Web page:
BACK DROP – WHAT WE’RE UP AGAINST WITH 5G
- Prepared Remarks of FCC Chairman Tom Wheeler ‘The Future of Wireless: A Vision for U.S. Leadership in a 5G World’ National Press Club Washington, D.C. June 20, 2016 http://transition.fcc.gov/Daily_Releases/Daily_Business/2016/db0620/DOC-339920A1.pdfRemarks of FCC
- Chairman Tom Wheeler CTIA Super Mobility Show 2016, Las Vegas September 7, 2016 http://transition.fcc.gov/Daily_Releases/Daily_Business/2016/db0907/DOC-341138A1.pdf
- CTIA Super Mobility 2016-FCC Chairman Tom Wheeler: Industry Outlook and The Promise of 5G
As with other branches of our government, the Federal Communications Commission (FCC) is pulling out all the stops in an effort to find ways to streamline the deployment of 4g/5g “small” cells. Following is an update on some of these actions.
MESSAGE ABOUT THE FCC FROM SCIENTISTS FOR WIRED TECHNOLOGY:
We need to work together to stand up to the FCC to oppose all they did on November 16th, 2017 and are attempting to do on Dec. 14th, 2017.
HANDOUT ON NET NEUTRALITY, 5G/IOT, AND WHY WE STILL DON’T HAVE FIBER:
Democracy Dies While Cell Towers Metastasize:
2013 DOCKET, ET DOCKET NO. 03-137
The 2013 Docket, ET Docket No. 03-137, on revising the RF/MW radiation Maximum Permissible Exposure (MPE) limits is still open! And although technically public comment was closed years ago, according to an FCC spokesperson, Comments are still “trickling in” and do get filed. He was not able to speak to what is holding up a ruling on this docket.
This is a 200 page document, but presumably, the gist of it is, “The Inquiry is intended to open discussion on both the currency of our RF exposure limits and possible policy approaches regarding RF exposure. We look forward to developing a complete record to determine whether the current rules and policies should remain unchanged, or should be relaxed or tightened.”
INSTRUCTIONS FOR SUBMITTING COMMENTS TO THE FCC:
THE FCC IS CURRENTLY FORMING A BROADBAND DEPLOYMENT ADVISORY COMMITTEE (BDAC):
“On January 31, 2017, FCC Chairman Ajit Pai announced the formation of a new federal advisory committee, the Broadband Deployment Advisory Committee (BDAC or Committee), which will provide advice and recommendations for the Commission on how to accelerate the deployment of high-speed Internet access. The Commission intends to establish the BDAC for a period of two (2) years, with an expected starting date during the spring of 2017. [The first meeting was April 21st, 2017.]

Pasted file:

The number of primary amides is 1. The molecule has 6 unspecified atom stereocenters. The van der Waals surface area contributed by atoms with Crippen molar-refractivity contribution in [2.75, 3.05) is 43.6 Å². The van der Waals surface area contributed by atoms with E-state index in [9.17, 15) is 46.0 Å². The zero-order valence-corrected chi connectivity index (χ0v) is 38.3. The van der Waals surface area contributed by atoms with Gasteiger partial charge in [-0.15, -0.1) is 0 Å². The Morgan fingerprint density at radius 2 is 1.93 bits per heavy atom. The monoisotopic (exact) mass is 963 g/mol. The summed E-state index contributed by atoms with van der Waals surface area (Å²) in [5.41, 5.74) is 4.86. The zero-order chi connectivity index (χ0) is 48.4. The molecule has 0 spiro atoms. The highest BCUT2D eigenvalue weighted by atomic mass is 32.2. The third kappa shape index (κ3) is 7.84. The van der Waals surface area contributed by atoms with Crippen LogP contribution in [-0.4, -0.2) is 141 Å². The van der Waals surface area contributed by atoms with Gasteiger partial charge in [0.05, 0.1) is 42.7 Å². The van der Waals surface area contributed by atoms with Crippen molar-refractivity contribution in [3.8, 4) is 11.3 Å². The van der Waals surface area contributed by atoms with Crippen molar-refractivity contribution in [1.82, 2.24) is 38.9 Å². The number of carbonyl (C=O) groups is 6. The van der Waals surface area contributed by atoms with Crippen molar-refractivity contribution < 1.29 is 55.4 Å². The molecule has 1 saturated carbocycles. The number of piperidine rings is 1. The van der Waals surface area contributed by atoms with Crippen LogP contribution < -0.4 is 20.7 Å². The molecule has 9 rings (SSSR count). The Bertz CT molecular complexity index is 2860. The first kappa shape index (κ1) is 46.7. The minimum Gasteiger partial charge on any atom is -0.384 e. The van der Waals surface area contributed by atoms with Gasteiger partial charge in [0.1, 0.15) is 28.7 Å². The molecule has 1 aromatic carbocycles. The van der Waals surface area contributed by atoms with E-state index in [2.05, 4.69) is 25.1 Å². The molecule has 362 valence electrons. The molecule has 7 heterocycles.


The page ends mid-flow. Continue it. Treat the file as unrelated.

“The BDAC’s mission will be to make recommendations for the Commission on how to accelerate the deployment of high-speed Internet access, or ‘broadband,’ by reducing and/or removing regulatory barriers to infrastructure investment. This Committee is intended to provide an effective means for stakeholders with interests in this area to exchange ideas and develop recommendations for the Commission, which will in turn enhance the Commission’s ability to carry out its statutory responsibility to encourage broadband deployment to all Americans.”
There will be five working groups in BDAC:
1. Model Code for Municipalities
2. Model Code for States
3. Competitive Access to Broadband Infrastructure
4. Removing State and Local Regulatory Barriers
5. Streamlining Federal Siting
Article detailing how although cities clearly have a large stake in small cell deployment, city officials were grossly underrepresented in choosing BDAC Committee members.
“Sixty-four city and state officials were nominated for the panel, but the agency initially chose only two…[they later added a third]….Instead the FCC loaded the 30-member panel with corporate executives, trade groups and free-market scholars.”
“local officials say their exclusion from the committee reflects a not-so-hidden agenda — one pushed by Pai himself with help from his allies in Big Telecom: to create a set of rules that lets the telecom more easily put their equipment in neighborhoods with far less local oversight.”